Hotel “Helluva Lot Better”

There’s still no view, but I couldn’t possibly care less. This hotel isn’t situated for that kind of thing. Yet it remains my favorite in this neighborhood. It’s also normally more expensive than the other places. This time, I HAD to bite the bullet. I’m glad I did.

Of course, sacrifices had to be made. The TV is considerably smaller. It would have been more appropriate in the other room, and vice versa. Oh, well … I can breathe.

A nice walk and a bus ride led me to Wrigley Field for the second time.

How strange is it to be in front of a legendary stadium on a warm summer day and have absolutely nothing going on. Granted, the Cubs are in Cincinnati. But even if they were here, no one would be inside taking in the game. I’ll be glad when we get control of this damned bug.

Unlike last time, I took time to walk around the stadium. I was disappointed to notice that, unlike Busch Stadium, you can’t peek through the gates and see the field. I guess that will make my first game here that much more special. A friend of mine seemed convinced that moving here will turn me into a Cubs fan. Clearly, he doesn’t grasp how team loyalty and rivalries work.

The Harry Cary statue is pretty impressive. And since he was a Cardinals broadcaster before he went to Chicago, I felt a photo was appropriate.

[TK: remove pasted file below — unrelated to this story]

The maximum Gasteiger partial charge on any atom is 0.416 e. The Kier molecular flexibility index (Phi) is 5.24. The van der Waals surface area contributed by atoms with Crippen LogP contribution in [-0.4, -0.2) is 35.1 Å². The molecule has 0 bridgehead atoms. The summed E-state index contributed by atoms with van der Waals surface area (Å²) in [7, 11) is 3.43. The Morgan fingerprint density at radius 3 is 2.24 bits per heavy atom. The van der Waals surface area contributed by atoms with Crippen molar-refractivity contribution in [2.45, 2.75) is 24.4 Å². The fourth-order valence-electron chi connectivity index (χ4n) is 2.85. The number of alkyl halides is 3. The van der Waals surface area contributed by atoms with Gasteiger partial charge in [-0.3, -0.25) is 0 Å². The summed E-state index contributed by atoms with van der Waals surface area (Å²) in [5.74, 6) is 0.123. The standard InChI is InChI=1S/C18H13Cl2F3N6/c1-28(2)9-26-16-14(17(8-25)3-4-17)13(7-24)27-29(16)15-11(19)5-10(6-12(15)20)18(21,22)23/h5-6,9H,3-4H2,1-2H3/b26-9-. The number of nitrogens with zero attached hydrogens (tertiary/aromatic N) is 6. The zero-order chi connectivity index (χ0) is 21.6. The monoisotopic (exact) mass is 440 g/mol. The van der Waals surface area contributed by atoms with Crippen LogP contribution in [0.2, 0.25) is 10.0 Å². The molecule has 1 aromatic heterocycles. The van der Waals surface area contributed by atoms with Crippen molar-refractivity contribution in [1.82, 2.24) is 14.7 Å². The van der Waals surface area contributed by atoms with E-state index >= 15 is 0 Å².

To rest.


My phone has rung twice with the worst news imaginable: my kid didn’t make it. I’ll be going home to a funeral.


September 1, 10:03

Room 319, Chicago

It’s time to go back.

I have one more bit of business. Then it’s off to Union Station to wait for my evening train. Once home, it’s time to gear up for mourning.

I was asked to do a couple of media interviews yesterday. How odd it feels to be quoted in a newspaper and not have the bosses go apoplectic. But someone had to speak for Bo. Someone who actually knew him. I wasn’t eager to do the interviews, but I knew it was the right thing to do.

Save for a couple of walks, I spent a good chunk of yesterday on the phone, talking to my former coworkers. This is what we do when someone goes down; we check on one another. I called people, and a few people called me. I haven’t been gone that long. There’s still an attachment.

And in the most warped of ways, this will be my chance to say goodbye. Not just to Bo, but to everyone else. Because I never got that final roll call. And a HUGE change is in the offing. This may be my last chance.


The Texas Eagle

I arrived at Union Station at 12:45, content to spend my afternoon there (save for a possible adventure in Chinatown). Instead, I was offered a seat on the train leaving in less than an hour. I actually hesitated. But I knew I needed to get back.

This should be a joyous train ride. The next stage of my Great Transition is all but complete. I should be celebrating. But I am in no mood to celebrate. I just received official word in the funeral arrangements. My priorities lie there for now.

Everyone who takes on and wears a badge knows the danger. We know the risks we will have to take. We know when we leave home and family, there’s a chance we won’t return. But nobody every really expects it. But that’s where we are. That’s what we have to deal with for the rest of the week. One of us didn’t go home.

From my Facebook page:

In all the time I spent training Tamarris Bohannon — and certainly in the time since he went out on his own — I don’t think I ever called him by his full name. Not once. He was “T” at first. Then “Bo.” Nothing else made sense. It’s just who he was.